Somehow I ended up in the city, well actually, I married a man from the city. What love will do right? We live on the 3rd floor of an apartment. We hang dry our clothes, I try to buy produce in bulk and preserve what I can with our limited space, and I grow a few things in our laundry room, that gets the most sun, I clothe diaper, but I still feel guilty and so very much long for my life in the country.

  8. I live in a small town off the coast of South Africa and have a 5000 acre farm nearby. I have chickens at home and eat game off the farm and grow my own vegetables. I SO enjoy your blog, especially the recipes and as a reflexologist the health advice. My 3 young children’s immune systems are all the better for it! We are all part of a wonderful new consciousness and I am so happy to be tagging along xx

  9. what did I miss re homesteading??

  10. I have been fermenting things lately. Just love it.

  11. In my first few years of marriage, I briefly did a stint of hanging my clothes to dry, but I had to discontinue this chore, because of city pollution and my allergies. All my clothes and the bed linens would smell like car exhaust fumes, and at times be laced with the various pollen from trees and flowers that grown in Memphis, TN. This pollution on my clothes and bed linen would aggravate my allergies m However, when I go home to visit my parents on their cattle ranch in Eastern Montana, I have noticed that my clothes have a clean fresh smell after being hung to dry outside. Also, there is not as much pollen on them because I go home in the summer.

    There is nothing like having fresh produce to eat. I grew up eating fresh produce from my mother’s garden. I have been successful at times with growing my own foods, providing that I had good soil to work with.

    My dad was a cattle rancher, so we had our own meat. We also raised hogs, and chickens, too.
    Thank you for posting this blog. I think it is good for one to take interest in what they eat, how it produced and how it affects one’s health.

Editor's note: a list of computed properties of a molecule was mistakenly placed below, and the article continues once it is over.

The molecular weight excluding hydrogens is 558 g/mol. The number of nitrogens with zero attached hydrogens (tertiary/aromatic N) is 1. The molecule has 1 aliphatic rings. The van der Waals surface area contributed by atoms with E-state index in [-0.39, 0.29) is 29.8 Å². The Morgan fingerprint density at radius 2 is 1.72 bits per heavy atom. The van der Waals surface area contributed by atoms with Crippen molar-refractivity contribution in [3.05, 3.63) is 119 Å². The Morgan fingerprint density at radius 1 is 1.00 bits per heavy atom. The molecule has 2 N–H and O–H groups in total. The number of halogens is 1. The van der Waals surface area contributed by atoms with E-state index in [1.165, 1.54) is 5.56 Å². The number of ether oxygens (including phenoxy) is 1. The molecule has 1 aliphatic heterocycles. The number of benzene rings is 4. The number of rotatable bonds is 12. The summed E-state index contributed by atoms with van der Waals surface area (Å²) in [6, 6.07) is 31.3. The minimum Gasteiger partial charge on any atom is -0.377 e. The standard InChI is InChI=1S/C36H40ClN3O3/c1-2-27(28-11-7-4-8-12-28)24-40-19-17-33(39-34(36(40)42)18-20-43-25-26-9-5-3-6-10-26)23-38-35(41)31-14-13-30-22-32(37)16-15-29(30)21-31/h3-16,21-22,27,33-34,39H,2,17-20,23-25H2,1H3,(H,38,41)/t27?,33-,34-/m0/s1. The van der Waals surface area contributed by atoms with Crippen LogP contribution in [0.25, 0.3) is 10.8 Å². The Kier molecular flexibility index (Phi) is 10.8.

12. We live a city in the UK and are lucky enough to have an ‘allotment’ which is a patch of land locally that we rent from the local authority to grow veggies on. Taking on an allotment has been one of the best decisions that I’ve ever made, both for my physical health and my mental health, although I started growing food 9 years ago by pulling up the concrete in our tiny back yard which was only about 12ft x 9ft! We grew courgettes (zucchini), potatoes, lettuce, tomatoes, strawberries and raspberries in pots, tyres and raised beds!

  13. I appreciate these tips! I have to say that hanging out laundry is a favorite of mine. In fact, I call it “laundry therapy.” It is so relaxing to me. I also recall hanging out laundry with my grandma when I was a young girl, so every time I hang laundry out, I think of her fondly also. Just writing this makes me want to go and hang laundry out! 😉

  14. We have a house in suburbia, but I long for a simpler life. Even though we both have full time jobs, we have chickens in the backyard (for the eggs and fertilizer), and we ripped out the front lawn and replaced it with fruit trees and mulch. Just about everything planted at our house is food. We hope to add bees in a few years. I dehydrate and freeze extras, ferment veggies, and learned how to make my own lotion, salves, oil blend moisturizers, etc. I found a local source for pastured beef, and we have a fab farmer’s market where I get raw milk, sheep’s milk yogurt, and healthy pork. I hope to buy land someday to retire on. I’ll have to try the hang dry on the laundry!

  15. I grow our own green beans, and strawberries. We’ve been trying black raspberries for years, but it’s difficult to get to them before the birds, even with nets. I’ll try a smaller weave this year because our garden is full of the plants! I used to can but have to work now and can’t manage unless it’s frozen applesauce, etc. I found after years of being inside offices or schools with fluorescent lighting that I was so fatigued and lethargic but that being out in the open air and sunshine makes me so energetic and satisfied.

  16. Some things different that we do as a family, we have 2 huge homemade compost containers that we full with newspapers, egg shells & containers, scrab veggies and fruits. Our gardens love it. I also quilt which is a great way to use up old clothes and fabrics though I use my machine. But these can be used to preserve memmories and keep us warm too!

  17. I grow parsley, raspberries, black currants, rhubarb, mint, garlic, and thyme in our backyard. Not a lot, but we love it and it reminds me of my childhood growing up in Russian villages, eating tomatoes of the vine. I always wanted my kids to have a similar childhood, and it happened though of course my grandmas garden was a LOT bigger! 🙂